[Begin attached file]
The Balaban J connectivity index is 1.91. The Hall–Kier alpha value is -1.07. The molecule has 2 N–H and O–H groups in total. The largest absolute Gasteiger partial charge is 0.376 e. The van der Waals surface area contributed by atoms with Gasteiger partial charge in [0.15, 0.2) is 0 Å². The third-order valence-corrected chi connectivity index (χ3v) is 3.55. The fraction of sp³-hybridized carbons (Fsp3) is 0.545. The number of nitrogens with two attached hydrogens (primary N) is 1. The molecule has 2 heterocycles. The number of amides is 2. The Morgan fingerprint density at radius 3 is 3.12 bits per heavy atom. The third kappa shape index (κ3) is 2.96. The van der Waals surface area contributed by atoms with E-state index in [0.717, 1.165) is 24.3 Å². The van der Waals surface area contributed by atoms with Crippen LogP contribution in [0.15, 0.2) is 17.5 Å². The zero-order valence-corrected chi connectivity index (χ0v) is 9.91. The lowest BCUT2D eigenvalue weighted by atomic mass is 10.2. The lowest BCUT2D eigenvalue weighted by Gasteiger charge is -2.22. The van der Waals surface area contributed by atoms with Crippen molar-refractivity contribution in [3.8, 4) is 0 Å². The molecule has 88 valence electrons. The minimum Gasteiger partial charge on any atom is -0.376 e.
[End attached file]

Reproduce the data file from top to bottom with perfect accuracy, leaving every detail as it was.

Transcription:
The Balaban J connectivity index is 1.91. The Hall–Kier alpha value is -1.07. The molecule has 2 N–H and O–H groups in total. The largest absolute Gasteiger partial charge is 0.376 e. The van der Waals surface area contributed by atoms with Gasteiger partial charge in [0.15, 0.2) is 0 Å². The third-order valence-corrected chi connectivity index (χ3v) is 3.55. The fraction of sp³-hybridized carbons (Fsp3) is 0.545. The number of nitrogens with two attached hydrogens (primary N) is 1. The molecule has 2 heterocycles. The number of amides is 2. The Morgan fingerprint density at radius 3 is 3.12 bits per heavy atom. The third kappa shape index (κ3) is 2.96. The van der Waals surface area contributed by atoms with E-state index in [0.717, 1.165) is 24.3 Å². The van der Waals surface area contributed by atoms with Crippen LogP contribution in [0.15, 0.2) is 17.5 Å². The zero-order valence-corrected chi connectivity index (χ0v) is 9.91. The lowest BCUT2D eigenvalue weighted by atomic mass is 10.2. The lowest BCUT2D eigenvalue weighted by Gasteiger charge is -2.22. The van der Waals surface area contributed by atoms with Crippen molar-refractivity contribution in [3.8, 4) is 0 Å². The molecule has 88 valence electrons. The minimum Gasteiger partial charge on any atom is -0.376 e.